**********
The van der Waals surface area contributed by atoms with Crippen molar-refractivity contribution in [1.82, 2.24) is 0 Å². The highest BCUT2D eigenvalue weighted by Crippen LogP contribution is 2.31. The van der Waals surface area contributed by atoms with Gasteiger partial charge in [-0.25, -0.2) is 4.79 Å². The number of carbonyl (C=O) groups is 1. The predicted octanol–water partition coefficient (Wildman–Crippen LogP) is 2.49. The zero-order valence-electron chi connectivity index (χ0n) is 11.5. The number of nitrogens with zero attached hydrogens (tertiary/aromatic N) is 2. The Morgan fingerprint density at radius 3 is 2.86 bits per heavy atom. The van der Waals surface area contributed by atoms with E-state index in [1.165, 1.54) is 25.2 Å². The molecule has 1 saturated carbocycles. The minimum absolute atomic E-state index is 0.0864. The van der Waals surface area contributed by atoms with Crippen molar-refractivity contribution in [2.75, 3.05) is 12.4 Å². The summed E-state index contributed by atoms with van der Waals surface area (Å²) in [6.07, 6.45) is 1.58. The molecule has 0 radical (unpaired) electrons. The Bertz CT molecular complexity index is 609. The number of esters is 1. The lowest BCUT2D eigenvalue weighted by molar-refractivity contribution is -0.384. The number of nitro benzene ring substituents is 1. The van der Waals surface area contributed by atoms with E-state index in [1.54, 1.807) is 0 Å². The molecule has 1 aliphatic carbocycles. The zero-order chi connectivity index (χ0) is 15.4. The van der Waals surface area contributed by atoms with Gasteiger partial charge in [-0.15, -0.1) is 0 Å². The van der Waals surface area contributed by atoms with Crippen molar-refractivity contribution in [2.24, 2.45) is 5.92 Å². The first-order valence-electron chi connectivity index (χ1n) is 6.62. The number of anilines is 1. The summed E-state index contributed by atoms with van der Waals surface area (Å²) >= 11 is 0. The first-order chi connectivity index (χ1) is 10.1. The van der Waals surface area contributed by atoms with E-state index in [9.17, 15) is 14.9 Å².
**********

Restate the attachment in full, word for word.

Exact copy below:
The van der Waals surface area contributed by atoms with Crippen molar-refractivity contribution in [1.82, 2.24) is 0 Å². The highest BCUT2D eigenvalue weighted by Crippen LogP contribution is 2.31. The van der Waals surface area contributed by atoms with Gasteiger partial charge in [-0.25, -0.2) is 4.79 Å². The number of carbonyl (C=O) groups is 1. The predicted octanol–water partition coefficient (Wildman–Crippen LogP) is 2.49. The zero-order valence-electron chi connectivity index (χ0n) is 11.5. The number of nitrogens with zero attached hydrogens (tertiary/aromatic N) is 2. The Morgan fingerprint density at radius 3 is 2.86 bits per heavy atom. The van der Waals surface area contributed by atoms with E-state index in [1.165, 1.54) is 25.2 Å². The molecule has 1 saturated carbocycles. The minimum absolute atomic E-state index is 0.0864. The van der Waals surface area contributed by atoms with Crippen molar-refractivity contribution in [2.75, 3.05) is 12.4 Å². The summed E-state index contributed by atoms with van der Waals surface area (Å²) in [6.07, 6.45) is 1.58. The molecule has 0 radical (unpaired) electrons. The Bertz CT molecular complexity index is 609. The number of esters is 1. The lowest BCUT2D eigenvalue weighted by molar-refractivity contribution is -0.384. The number of nitro benzene ring substituents is 1. The van der Waals surface area contributed by atoms with E-state index in [1.54, 1.807) is 0 Å². The molecule has 1 aliphatic carbocycles. The zero-order chi connectivity index (χ0) is 15.4. The van der Waals surface area contributed by atoms with Gasteiger partial charge in [-0.15, -0.1) is 0 Å². The van der Waals surface area contributed by atoms with Crippen molar-refractivity contribution in [2.24, 2.45) is 5.92 Å². The first-order valence-electron chi connectivity index (χ1n) is 6.62. The number of anilines is 1. The summed E-state index contributed by atoms with van der Waals surface area (Å²) >= 11 is 0. The first-order chi connectivity index (χ1) is 10.1. The van der Waals surface area contributed by atoms with E-state index in [9.17, 15) is 14.9 Å².